What If A Big Chunk Of The Bible Was Missing?

By Pastor Bruce K. Oyen
First Baptist Church
Spearfish, SD

      What is sometimes called the Protestant English Bible has 39  books that make up the Old testament, and 27 that make up the New Testament, for a total of 66 books. But what if you went to a store  one day to buy a new Bible, and discovered that a big chunk of the New Testament was missing? By “big chunk,” I mean 11  complete books of the New Testament, and 4 chapters and 14 verses of another New Testament book. To be even more specific, what if the New Testament was missing 1st Timothy,  2nd Timothy, Titus, 4 chapters and 14 verses of Hebrews (9:15 – 13:25), James, 1st Peter, 2nd Peter, 1st John, 2nd John, 3rd John, Jude, and Revelation?

      If you are a knowledgeable Bible-believeing Christian, that would be of great concern to you. You would most likely ask the store clerk why part of the Bible was missing. But what if the clerk said part of the New Testament was missing because the New Testament portion of the new translation you were looking at is based upon a Greek text that is “one of the most trustworthy witnesses to the New Testament text” ? You would almost certainly say, “What do you mean, one of the most trustworthy witnesses to the New Testament text? How can it be a trustworthy witness when so much of the New Testament is missing?”

     Well, that is the case with the well-known “Codex Vaticanus.” Here is what we are told in the revised and expanded edition of Philip W. Comfort’s book called, “The Complete Guide To Bible Versions,” which is published by Tyndale House Publishers, and is copyrighted 1991 and 1996. I bought and read it in 1998.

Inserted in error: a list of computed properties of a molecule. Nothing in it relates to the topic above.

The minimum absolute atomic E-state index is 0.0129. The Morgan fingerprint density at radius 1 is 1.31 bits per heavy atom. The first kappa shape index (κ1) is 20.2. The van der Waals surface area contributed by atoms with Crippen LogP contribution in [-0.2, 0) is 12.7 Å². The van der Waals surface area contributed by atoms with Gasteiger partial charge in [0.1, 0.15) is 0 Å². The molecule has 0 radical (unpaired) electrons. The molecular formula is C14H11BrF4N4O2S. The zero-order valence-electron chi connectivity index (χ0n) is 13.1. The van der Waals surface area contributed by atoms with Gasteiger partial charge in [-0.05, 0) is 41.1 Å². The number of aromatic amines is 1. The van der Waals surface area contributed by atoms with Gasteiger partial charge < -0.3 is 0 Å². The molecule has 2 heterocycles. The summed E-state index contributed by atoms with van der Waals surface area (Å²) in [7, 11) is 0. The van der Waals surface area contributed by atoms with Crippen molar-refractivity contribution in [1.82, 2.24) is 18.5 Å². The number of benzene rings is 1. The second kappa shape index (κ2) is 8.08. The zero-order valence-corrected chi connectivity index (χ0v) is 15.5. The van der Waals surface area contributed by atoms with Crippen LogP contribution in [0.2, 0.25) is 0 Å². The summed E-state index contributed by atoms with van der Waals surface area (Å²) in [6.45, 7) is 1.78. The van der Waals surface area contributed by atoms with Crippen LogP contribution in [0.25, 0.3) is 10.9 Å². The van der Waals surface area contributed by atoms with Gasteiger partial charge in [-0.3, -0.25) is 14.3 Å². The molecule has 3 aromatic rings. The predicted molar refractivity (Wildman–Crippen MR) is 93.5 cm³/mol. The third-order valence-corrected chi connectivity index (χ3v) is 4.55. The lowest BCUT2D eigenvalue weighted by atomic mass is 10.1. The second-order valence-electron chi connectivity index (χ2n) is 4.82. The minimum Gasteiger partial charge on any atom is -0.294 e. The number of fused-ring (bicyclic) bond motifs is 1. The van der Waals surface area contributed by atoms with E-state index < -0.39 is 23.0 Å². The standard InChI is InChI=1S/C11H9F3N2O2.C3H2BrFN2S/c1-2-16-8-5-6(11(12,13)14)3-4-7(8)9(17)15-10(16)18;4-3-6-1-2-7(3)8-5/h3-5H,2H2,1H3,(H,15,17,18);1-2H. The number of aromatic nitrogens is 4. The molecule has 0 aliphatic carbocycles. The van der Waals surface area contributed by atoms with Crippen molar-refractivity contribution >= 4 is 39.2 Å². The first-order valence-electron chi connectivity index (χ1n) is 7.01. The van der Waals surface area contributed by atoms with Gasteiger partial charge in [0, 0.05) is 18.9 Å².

Chapter 3 of Dr. Comfort’s book is called, “The New Testament Text———–How It Was Made and the Manuscripts We Have Today.” Here is what he wrote about Codex Vaticanus: “This manuscript had been in the Vatican’s library since at least 1481, but it was not made available to scholars, like Tischendorf and Tregelles, until the middle of the nineteenth century. This codex, dated slightly earlier than Sinaiticus, has both the Old and New Testament in Greek, excluding the last part of the New Testament (from Hebrews 9:15 to the end of Revelation) and the Pastoral Epistles. For the most part, scholars have commended Codex Vaticanus for being one of the most trustworthy witnesses to the New Testament text.” On pages 54 and 55, Dr. Comfort wrote again about Codex Vaticanus, and gave the same information as quoted above. Here is his conclusion concerning it: “A hundred years of textual criticism has determined that this manuscript is one of the most accurate and reliable witnesses.”

      This information leads to a question: How can it be said that “A hundred years of textual criticism has determined that this manuscript is one of the most accurate and reliable witnesses,” when Codex Vaticanus leaves out a big chunk of the New Testament? It also leads to another question: If it is one of the most accurate and reliable witnesses, why does every modern English translation with which I am familiar contain the big chunk of the New Testament left out of Codex Vaticanus?

     Imagine the great public outcry, if a new edition of the English Bible, based on Codex Vaticanus, was published! English Bible readers the world over would reject it, and would insist on reading translations containing not only Matthew through 2 Thessalonians, but also 1st Timothy,  2nd Timothy, Titus, the complete book of Hebrews, James, 1st Peter, 2nd Peter, 1st John, 2nd John, 3rd John, Jude, and Revelation.  

     One does not need to be a King James Version-onlyist to object to the claim that “A hundred years of textual criticism has determined that this manuscript is one of the most accurate and reliable witnesses.” Old-fashioned common sense tells us it can’t be true, when it leaves out so much of the New Testament.

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